3-D Blu-ray Naming Conventions
Q: I'm about to dip my toe into the world of 3-D TV, but I'm a bit confused when it comes to the 3-D Blu-ray format – or is that Blu-ray 3D? It seems a small point, but if I'm shopping online, how do I know if 'My Bloody Valentine 3D Blu-ray' or 'Piranha Blu-ray 3D' is the actual proper 3-D disc, or the old style one which requires red/ blue (or whatever) glasses? To make things more confusing, some current 3-D films, use "3D" as part of the title! Taking 'Piranha' 2010 as an example, is it 'Piranha 3D 3D Blu-ray'? Or 'Piranha 3D Blu-ray 3D'? What is the proper naming convention for the format, and do retailers know it? I regularly import, but I'd be disappointed if I got the wrong version.
A: Unfortunately, I don't believe that there's any standardization in these naming conventions. I know that Warner Bros., for one, has made a point of tacking "3D" onto the official name of the movie for the packaging of its 3-D Blu-rays. For example, 'Cats & Dogs: The Revenge of Kitty Galore 3D' not only has "3D" at the end, but also has different cover art than the standard Blu-ray edition, which is just called 'Cats & Dogs: The Revenge of Kitty Galore'.
However, this alone doesn't always clear up the confusion. The new full-1080p 3-D Blu-ray release of 'The Polar Express 3D' sounds an awfully lot like the earlier anaglyph red/blue release of 'The Polar Express Presented in 3-D', doesn't it?
And yes, what of 'Piranha 3D' (which was the movie's proper title in theaters)? The studio press release implies that that standard Blu-ray edition will be retitled to just 'Piranha'.
How can you definitively tell what you'll be getting? I'm afraid that you're going to have to do a little research by reading reviews at sites like ours.
3-D Without Glasses
Q: I have a workmate who is telling me that he's waiting for 3-D without glasses. I keep telling him that when I watch 3-D with my glasses, not only do I get depth, but the glasses bring the 3-D right to my eyes. While I believe it's the depth that makes 3-D awesome, I don't want to lose the coolness of on-screen objects floating in suspension seemingly inches in front of me. I believe the glasses bring that effect and that non-glasses 3-D will only retain the depth part of 3-D. Am I correct or should I prepare to be surprised?
A: 3-D without glasses is technically called "autostereoscopic 3-D." In principle, this works the same way that traditional 3-D with glasses works: A 3-D image is encoded with separate left and right views, each recorded with a slight offset in position. During playback, one view must go directly to your right eye, and the other view must go directly to your left eye. Your brain will then combine them into a single image with three-dimensional depth.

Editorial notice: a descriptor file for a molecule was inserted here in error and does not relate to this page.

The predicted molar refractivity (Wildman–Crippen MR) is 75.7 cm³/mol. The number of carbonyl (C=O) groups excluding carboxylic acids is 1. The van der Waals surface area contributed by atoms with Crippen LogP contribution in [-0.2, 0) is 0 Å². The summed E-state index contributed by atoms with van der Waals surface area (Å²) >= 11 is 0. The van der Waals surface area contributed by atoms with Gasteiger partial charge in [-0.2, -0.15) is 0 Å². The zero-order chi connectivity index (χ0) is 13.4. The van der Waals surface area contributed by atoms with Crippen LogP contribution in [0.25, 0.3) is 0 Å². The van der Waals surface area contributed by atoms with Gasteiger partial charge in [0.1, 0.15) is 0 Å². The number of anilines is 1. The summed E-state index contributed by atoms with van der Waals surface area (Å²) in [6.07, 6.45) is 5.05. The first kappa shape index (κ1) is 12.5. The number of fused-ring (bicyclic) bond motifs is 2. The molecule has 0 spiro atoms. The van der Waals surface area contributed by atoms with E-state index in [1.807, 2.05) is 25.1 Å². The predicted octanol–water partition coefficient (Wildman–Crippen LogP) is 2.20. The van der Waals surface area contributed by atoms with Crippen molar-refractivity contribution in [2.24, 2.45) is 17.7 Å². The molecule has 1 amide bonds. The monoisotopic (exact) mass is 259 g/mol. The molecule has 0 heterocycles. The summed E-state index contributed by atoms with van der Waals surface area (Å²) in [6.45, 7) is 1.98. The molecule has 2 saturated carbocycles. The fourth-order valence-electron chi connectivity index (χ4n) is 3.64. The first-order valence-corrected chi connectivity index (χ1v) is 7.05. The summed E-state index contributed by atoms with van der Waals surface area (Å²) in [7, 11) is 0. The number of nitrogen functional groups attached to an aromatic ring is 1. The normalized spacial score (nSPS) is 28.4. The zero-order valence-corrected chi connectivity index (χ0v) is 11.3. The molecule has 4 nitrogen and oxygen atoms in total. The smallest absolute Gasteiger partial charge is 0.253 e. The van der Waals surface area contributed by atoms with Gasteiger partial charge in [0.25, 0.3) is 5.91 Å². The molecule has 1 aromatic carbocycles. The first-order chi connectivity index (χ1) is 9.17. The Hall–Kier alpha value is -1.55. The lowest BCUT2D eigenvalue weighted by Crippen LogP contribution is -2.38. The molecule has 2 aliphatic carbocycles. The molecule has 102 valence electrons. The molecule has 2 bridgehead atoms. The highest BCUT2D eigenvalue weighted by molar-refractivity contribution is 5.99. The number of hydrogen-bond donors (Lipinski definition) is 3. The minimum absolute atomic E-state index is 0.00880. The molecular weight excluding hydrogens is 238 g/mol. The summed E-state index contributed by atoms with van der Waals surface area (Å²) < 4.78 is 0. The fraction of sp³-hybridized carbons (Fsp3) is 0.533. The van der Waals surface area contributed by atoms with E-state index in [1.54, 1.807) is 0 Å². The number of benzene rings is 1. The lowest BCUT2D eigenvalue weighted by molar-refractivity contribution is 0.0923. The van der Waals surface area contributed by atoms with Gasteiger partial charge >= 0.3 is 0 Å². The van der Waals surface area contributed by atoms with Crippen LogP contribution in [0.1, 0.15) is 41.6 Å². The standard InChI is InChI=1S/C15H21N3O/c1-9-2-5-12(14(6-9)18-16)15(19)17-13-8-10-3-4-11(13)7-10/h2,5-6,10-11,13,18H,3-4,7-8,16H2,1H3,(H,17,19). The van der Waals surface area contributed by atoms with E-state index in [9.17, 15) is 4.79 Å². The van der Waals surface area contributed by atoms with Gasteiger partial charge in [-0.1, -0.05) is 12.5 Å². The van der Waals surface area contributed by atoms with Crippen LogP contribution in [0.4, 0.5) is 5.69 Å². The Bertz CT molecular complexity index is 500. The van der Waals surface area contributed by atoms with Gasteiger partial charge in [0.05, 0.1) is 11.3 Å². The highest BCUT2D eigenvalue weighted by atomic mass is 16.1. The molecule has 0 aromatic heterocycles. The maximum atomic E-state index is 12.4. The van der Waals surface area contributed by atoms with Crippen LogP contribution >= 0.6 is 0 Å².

When you wear 3-D glasses, the lenses filter the imagery to make sure that each eye gets the correct view, either through polarized light or by LCD shutters that rapidly open and close in sync with the signal transmitted by the TV.
An autostereoscopic display has something called a "parallax barrier" behind the screen that aims the light particles in specific directions so that, once again, one camera view will be shone towards your right eye and the other camera view will be shone towards your left eye. The most significant disadvantage to autostereoscopic screens is that they have incredibly limited viewing angles. You must be seated directly in specified "sweet spots" for the parallax barrier to effectively hit the correct eyes. If you sit at the wrong viewing angle, the 3-D effect will be lost, and you may not even be able to see any picture at all.
Regardless of whether you wear 3-D glasses or watch an autostereoscopic screen, the 3-D effect itself should be the same. If the imagery was recorded to convey a sense of depth behind the screen, that's what you'll see. If it was recorded to project objects outwards from the screen, you'll see that instead. (Or both.) How the 3-D effect is designed is at the control of the content creator (for example, the movie's director), and shouldn't be limited by the type of 3-D screen.
Check back soon for another round of answers. Keep those questions coming.
Joshua Zyber's opinions are his own and do not necessarily reflect those of this site, its owners or employees.